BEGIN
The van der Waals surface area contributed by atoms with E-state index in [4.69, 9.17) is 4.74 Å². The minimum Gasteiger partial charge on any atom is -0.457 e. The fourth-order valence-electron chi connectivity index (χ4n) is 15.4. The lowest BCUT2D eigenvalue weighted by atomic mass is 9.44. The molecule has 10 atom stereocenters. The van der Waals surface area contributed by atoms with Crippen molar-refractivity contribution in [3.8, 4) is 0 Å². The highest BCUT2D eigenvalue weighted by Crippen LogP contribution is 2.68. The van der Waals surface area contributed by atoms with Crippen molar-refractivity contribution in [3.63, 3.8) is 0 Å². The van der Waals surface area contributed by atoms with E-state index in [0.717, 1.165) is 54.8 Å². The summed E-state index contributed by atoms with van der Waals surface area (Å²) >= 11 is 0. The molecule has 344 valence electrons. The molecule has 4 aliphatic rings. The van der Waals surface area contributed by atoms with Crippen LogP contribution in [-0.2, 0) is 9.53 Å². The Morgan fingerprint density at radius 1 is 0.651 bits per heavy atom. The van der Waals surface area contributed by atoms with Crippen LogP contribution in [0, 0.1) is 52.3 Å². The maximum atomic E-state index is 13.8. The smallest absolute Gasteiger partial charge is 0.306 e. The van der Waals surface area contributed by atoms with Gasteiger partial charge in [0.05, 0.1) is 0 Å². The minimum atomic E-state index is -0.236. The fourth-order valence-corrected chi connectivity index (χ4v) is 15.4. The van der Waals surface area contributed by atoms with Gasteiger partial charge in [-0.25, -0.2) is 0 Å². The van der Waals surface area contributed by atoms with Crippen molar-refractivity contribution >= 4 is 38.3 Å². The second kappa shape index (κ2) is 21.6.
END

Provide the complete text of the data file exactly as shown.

The van der Waals surface area contributed by atoms with E-state index in [4.69, 9.17) is 4.74 Å². The minimum Gasteiger partial charge on any atom is -0.457 e. The fourth-order valence-electron chi connectivity index (χ4n) is 15.4. The lowest BCUT2D eigenvalue weighted by atomic mass is 9.44. The molecule has 10 atom stereocenters. The van der Waals surface area contributed by atoms with Crippen molar-refractivity contribution in [3.8, 4) is 0 Å². The highest BCUT2D eigenvalue weighted by Crippen LogP contribution is 2.68. The van der Waals surface area contributed by atoms with Crippen molar-refractivity contribution in [3.63, 3.8) is 0 Å². The van der Waals surface area contributed by atoms with E-state index in [0.717, 1.165) is 54.8 Å². The summed E-state index contributed by atoms with van der Waals surface area (Å²) >= 11 is 0. The molecule has 344 valence electrons. The molecule has 4 aliphatic rings. The van der Waals surface area contributed by atoms with Crippen LogP contribution in [-0.2, 0) is 9.53 Å². The Morgan fingerprint density at radius 1 is 0.651 bits per heavy atom. The van der Waals surface area contributed by atoms with Crippen LogP contribution in [0, 0.1) is 52.3 Å². The maximum atomic E-state index is 13.8. The smallest absolute Gasteiger partial charge is 0.306 e. The van der Waals surface area contributed by atoms with Gasteiger partial charge in [0.05, 0.1) is 0 Å². The minimum atomic E-state index is -0.236. The fourth-order valence-corrected chi connectivity index (χ4v) is 15.4. The van der Waals surface area contributed by atoms with Gasteiger partial charge in [-0.25, -0.2) is 0 Å². The van der Waals surface area contributed by atoms with Crippen molar-refractivity contribution >= 4 is 38.3 Å². The second kappa shape index (κ2) is 21.6.